Alzheimer's Disease

Alzheimer’s disease is a brain disease that slowly destroys memory and thinking skills and, eventually, the ability to carry out the simplest tasks. It begins slowly and gets worse over time. Currently, it has no cure.

Alzheimer’s disease is the most common cause of dementia among older people. Dementia is a loss of thinking, remembering, and reasoning skills that interferes with a person’s daily life and activities. Dementia ranges in severity from the mild stage, when it is just beginning to affect a person’s functioning, to the severe stage, when the person must depend completely on others for basic care.

Estimates vary, but experts suggest that as many as 5.1 million people in the United States may have Alzheimer's disease. Symptoms usually begin after age 60, and the risk of developing the disease increases with age. While younger people -- in their 30s, 40s, and 50s -- may get Alzheimer's disease, it is much less common. It is important to note that Alzheimer's disease is not a normal part of aging.

The course of Alzheimer’s disease—which symptoms appear and how quickly changes occur—varies from person to person. The time from diagnosis to death varies, too. It can be as little as 3 or 4 years if the person is over 80 years old when diagnosed or as long as 10 years or more if the person is younger.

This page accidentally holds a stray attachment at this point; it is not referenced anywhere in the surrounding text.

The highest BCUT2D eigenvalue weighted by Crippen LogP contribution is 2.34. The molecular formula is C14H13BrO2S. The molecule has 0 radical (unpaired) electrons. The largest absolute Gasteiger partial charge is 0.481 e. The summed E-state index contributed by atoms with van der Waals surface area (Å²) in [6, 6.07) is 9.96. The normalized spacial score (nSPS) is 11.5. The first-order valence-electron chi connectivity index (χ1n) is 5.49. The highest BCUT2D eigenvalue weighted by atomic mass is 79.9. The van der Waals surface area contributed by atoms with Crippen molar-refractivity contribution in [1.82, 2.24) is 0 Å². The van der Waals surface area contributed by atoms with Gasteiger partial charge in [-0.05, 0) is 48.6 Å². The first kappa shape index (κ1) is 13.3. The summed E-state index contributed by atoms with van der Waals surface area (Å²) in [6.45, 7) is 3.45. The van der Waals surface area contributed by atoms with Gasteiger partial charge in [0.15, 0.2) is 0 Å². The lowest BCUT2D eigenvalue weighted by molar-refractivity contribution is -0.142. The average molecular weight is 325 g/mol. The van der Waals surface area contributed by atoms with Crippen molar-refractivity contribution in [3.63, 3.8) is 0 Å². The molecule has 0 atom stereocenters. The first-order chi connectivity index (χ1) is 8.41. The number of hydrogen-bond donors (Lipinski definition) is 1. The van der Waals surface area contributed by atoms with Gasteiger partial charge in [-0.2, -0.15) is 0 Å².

Memory problems are typically one of the first signs of Alzheimer’s disease. People with Alzheimer’s have trouble doing everyday things like driving a car, cooking a meal, or paying bills. They may ask the same questions over and over, get lost easily, lose things or put them in odd places, and find even simple things confusing. Some people become worried, angry, or violent.

Not all people with memory problems have Alzheimer’s disease. Mild forgetfulness can be a normal part of aging. Some people may notice that it takes longer to learn new things, remember certain words, or find their glasses.

Sometimes memory problems are related to health issues that are treatable. For example, medication side effects, vitamin B12 deficiency, or liver or kidney disorders can lead to memory loss or possibly dementia. Emotional problems, such as stress, anxiety, or depression, can also make a person more forgetful and may be mistaken for dementia.

Some older people with memory or other thinking problems have a condition called mild cognitive impairment, or MCI. MCI can be an early sign of Alzheimer’s, but not everyone with MCI will develop Alzheimer’s disease. People with MCI can still take care of themselves and do their normal activities.

Signs of MCI may include

If you or someone in your family thinks your forgetfulness is getting in the way of your normal routine, it’s time to see your doctor. Seeing the doctor when you first start having memory problems can help you find out what’s causing your forgetfulness.

Read more about this topic from this and related documents at NIH Senior Health.

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